Oil Spills Can Happen Everywhere

Categories: Oil Spill

“We lived in a house about 20 yards away from an oil well. Another Texaco oil well was upstream from where we got our drinking water, and the water was usually oily with a yellowish foam. I had 11 children. I lost Pedro when he was 19. He had three cancerous tumors: in his lungs, liver, and his leg.” – Woman from town of Sacha, Orellana, Ecuador.

“It started with a little sore on my toe, which grew a bit larger. The water near my house, where I washed clothes, was full of crude and the sore grew bigger, as if the flesh were rotting.

It didn’t hurt, but I couldn’t stand its stink. I had a fever and chills.” – Woman whose leg was surgically excised due to cancer.

“The girl is 15, she’s very sick. She was born that way, not moving with soft bones. The doctors were never able to tell me what was wrong with her. Now she can sit up, crawl, pull herself along the floor, turn over.

She says “mama”, “papa”, and cries when she’s hungry or thirsty….I have to feed her by hand.” – Mother whose daughter has birth defects.

In a nutshell, oil spills may occur all around us, have potential to contaminate soils, sediment and water (both surface and groundwaters) and air. Subsequently, spill oils have significant negative impacts on the residents of the affected areas either by direct or indirect way depending on the type of contact with the oil spill. Prevailing weather conditions will play key role in influencing the physical characteristics and behavior of spilled oil at the site.

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Effects on mental health

Mental health in cleanup workers and residents who exposed to oil is significantly affected. Studies conducted after massive oil spills (such as Exxon Valdez accident, Sea Express and Prestige spills) revealed that there is high prevalence of anxiety disorder, depression, posttraumatic stress disorder, psychological stress in oil-exposed population. Individuals living closer to the spill sites showed increased frequency of psychopathological symptoms like anxiety, hostility, and somatization, with lower perception of physical health and functional capacity (Palinkas et al., 1993).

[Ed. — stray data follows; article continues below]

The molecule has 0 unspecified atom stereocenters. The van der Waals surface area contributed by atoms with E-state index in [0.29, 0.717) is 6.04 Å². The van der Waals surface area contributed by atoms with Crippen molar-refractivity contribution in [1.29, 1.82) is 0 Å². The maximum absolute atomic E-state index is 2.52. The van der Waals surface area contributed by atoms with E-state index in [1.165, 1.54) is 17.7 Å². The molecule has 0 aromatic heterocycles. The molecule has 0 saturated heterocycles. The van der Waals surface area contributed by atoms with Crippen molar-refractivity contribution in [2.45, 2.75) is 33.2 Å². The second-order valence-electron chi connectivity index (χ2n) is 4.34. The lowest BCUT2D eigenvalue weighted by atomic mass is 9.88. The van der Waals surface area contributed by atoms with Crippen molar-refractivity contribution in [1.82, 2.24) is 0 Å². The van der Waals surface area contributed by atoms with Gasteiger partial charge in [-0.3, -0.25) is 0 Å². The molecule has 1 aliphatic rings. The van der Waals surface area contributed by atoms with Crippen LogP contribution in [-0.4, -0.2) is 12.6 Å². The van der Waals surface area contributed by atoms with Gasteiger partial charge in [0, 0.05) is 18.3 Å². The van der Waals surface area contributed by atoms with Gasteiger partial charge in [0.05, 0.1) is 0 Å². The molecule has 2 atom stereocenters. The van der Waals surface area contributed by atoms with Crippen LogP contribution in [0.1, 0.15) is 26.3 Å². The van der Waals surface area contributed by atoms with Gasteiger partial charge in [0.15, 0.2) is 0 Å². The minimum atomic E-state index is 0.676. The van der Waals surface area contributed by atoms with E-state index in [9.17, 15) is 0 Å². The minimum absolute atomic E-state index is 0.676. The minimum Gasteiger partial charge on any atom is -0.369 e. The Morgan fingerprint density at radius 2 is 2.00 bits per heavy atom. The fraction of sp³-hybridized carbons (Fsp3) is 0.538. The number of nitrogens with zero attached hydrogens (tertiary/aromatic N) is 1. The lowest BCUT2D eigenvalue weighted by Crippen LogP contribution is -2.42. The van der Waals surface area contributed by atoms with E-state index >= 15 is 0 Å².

After the Prestige oil spill, though there were no general effects in the preschool children, but primary school aged children showed higher hostility to others after oil spill, suggesting that the ‘problem of social adjustment’ was clearly appearing in the oil-exposed individuals (Perez-Pereira et al., 2012). The academic scores in adolescent group were dramatically dropped after Prestige oil spill. Higher risks of stress and depression, but no signs of suicidal impulse were observed in the residents exposed to Hebei Sprit spill.

However, the scenarios were different in a larger group of residents of coastal communities at Hebei Spirit spill, where people showed wide array of mental disorders including anxiety, depression, posttraumatic stress disorder, suicidal thoughts, which is attributed to their exposure level and/or proximity to the spill site. It has also been found that mental health effects, especially anxiety and depression were higher in residents living closer to heavy and moderately oil-soaked areas than in residents from lightly oil-soaked areas.

Also, increased levels of depression have been observed in children living closest distance to contaminated coastline compared to children living farthest distance. In order to know the impact of pollution effect on mental health in human, a factor or scale has been introduced called ‘burden of disease’ (BOD) (Kim et al., 2013b), which helps to measure the health damage and useful for the assessment of compensation cost. Data analysis in contaminated sites revels that BOD remains for 1 year for the people exposed to oil and residing near contaminated coastal areas.

However, BOD is known to be affected by several parameters, such as proximity to the spill site, participation in the cleanup activities, posttraumatic stress disorder, asthma etc. After Deepwater Horizon oil spill also, oil-exposed individuals were found to show increased symptoms of anxiety, depression, and posttraumatic stress. Especially, the risk was higher in individuals with low income, low social support, and high levels of nonorganizational religiosity. In Gulf Coast, more than one-third children exposed to oil experienced either mental health distress or physical symptoms.